, NAIROBI, Kenya, Mar 14 – I am one patriotic Kenyan and that is why no matter what, I will always book a return ticket.
East or West home is best. But let’s be real; there are places you can go and wonder, where did the rain start beating us? This is the feeling I had when I visited Dubai city, in the United Arab Emirates last week.
From the famous breathtaking Burj Khalifa, the tallest building in the world, to the large Dubai Mall, save for the super planned commercial buildings ‘knitted’ together and the beautifully marked roads with a Lamborghini in every 50 cars.
A Dubai visit has always been in my bucket list, and I was thrilled when Emirates Airlines offered me an opportunity for a media tour; largely because of the success stories I have heard of the Emiratis as well as the never ending narrations of how beautiful the city is.
Landing time is 22:12 UAE time, on Tuesday, an hour ahead of Kenya and against my expectations, the Dubai night weather feels like on a normal day in Nairobi. The temperatures are around 18 to 20 degrees, what they call ‘Dubai winter’ because the global city has a hot desert kind of climate.
“Welcome to Dubai,” the man holding a welcome placard from Arabian Adventures says, before leading us to the Five Star Le Meridian Hotel, a stone throw away from the airport. From the warm welcome by the hotel staff, to the time I get to my room, I honestly feel first class.
Our Dubai tour starts with a visit at the Emirates Flight Catering Unit and we are welcomed and taken round by Glory Kinyua a Kenyan, who is the unit Operations Manager.
The Emirates Airline catering facility in Dubai is the largest of its kind in the world, with an initial design capacity of over 175,000 meal trays a day after expansion.
“On an average day Emirates Airline Catering facility handles 488 flights which include 250 for Emirates flights and 238, other International flights. 160,000 meals are prepared every day but during a high season, this goes up to 180,000meals. I remember there was a season, I think Christmas, when we went up to 184,000 meals in one day,” says Kinyua, who is quite excited to meet journalists from home and those from neighbouring Tanzania.
It was interesting to see the automated overhead cart transport system (monorail), designed to transport meal carts from the vehicle off-loading bay area to the dishwashing area where over three million utensils such as cutlery, crockery, glassware are washed every day.
“After washing, the system transports meal carts to a buffer zone for storage. Upon user request, the system will automatically transport the requested number of trolleys from the buffer storage area to either bonded store preparation or the meal pre-setting area,” she says.
This process and many others in the unit are so controlled to make sure that there is no room for mistakes.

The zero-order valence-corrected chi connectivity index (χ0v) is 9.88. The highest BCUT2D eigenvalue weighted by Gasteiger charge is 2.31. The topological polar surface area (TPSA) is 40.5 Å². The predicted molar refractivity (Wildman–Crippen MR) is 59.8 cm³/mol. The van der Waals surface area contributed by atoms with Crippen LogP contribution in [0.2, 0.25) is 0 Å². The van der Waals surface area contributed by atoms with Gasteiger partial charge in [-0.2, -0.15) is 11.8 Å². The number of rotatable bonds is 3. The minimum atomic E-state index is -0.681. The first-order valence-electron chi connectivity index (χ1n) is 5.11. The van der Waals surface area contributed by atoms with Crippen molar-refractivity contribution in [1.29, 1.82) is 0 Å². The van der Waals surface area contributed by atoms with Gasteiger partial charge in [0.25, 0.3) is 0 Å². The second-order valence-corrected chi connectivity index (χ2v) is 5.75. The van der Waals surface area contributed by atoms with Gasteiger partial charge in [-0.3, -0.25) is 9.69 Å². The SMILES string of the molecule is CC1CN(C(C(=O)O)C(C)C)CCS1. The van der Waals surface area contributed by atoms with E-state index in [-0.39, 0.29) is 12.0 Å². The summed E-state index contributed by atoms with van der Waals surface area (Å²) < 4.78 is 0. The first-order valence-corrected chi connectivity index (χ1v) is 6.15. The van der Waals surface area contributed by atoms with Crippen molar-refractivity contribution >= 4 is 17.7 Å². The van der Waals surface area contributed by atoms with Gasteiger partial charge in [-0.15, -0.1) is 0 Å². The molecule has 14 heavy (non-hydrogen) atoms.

Our Dubai tour could also not go without visiting the Burj Khalifa building and we managed to ascend up to 125 floors out of the 163. For those who dread heights, that may not be the place for you. But for those who don’t, you will enjoy the breathtaking view of over 90 kilometres.
But how did Emiratis manage to do this? I ask our tour guide, Anwar who is Iranian, has lived in Dubai for 17 years.
“I know a lot of people say Dubai is this developed because of oil. As much it would sound true, I will want to disagree. What people use here is their brain. They maximize every little thing they have. At the moment Dubai has no oil, production is less than 5 percent, unlike Abu Dhabi. But what they have done is now focus on tourism. The shift was so smooth you could not notice. That is why they came with such building like Burj Khalifa. I mean they had to do something to be noticed. It was a desert, but now among the most beautiful city in the World,” she explains.
Anwar is also quick to elaborate how the government has managed the high number of foreigners, 250 nationals, in the country and as well protect the interests of locals who are less than 20 percent of the population.
“What you need to know is that there are even residential estates for locals only, where no foreigner is allowed to buy property. But there are also areas where foreigners can reside and even own property,” Anwar explains as we stop by Jumeira Mosque, one of the two mosques in Dubai where non-Muslims are allowed in to attend prayers.
We did not manage to do a desert safari because it rained heavily (a rare occurrence) but in the evening, the Emirates crew treated us with dinner at the Palace Downtown Dubai Hotel.
Set in a traditional palatial residence, The Palace Downtown overlooks the world’s tallest performing fountain and the lake surrounding Burj Khalifa. It is also directly connected to Souk Al Bahar, a modern shopping destination.
It is our last day, and of course, you can’t go to Dubai and not shop. But I have to warn you, it is a dangerous place for impulse buyers. But I manage to get beautiful stuff at Dubai Mall as well as the Deira City Centre.
Every song has a climax and our three day tour is closed by a Bateaux Dubai Cruise dinner. I have been to a floating restaurant but not on a cruising boat as I enjoy a glass of wine, at night, overlooking glittering city lights across the river.
Magical is the word.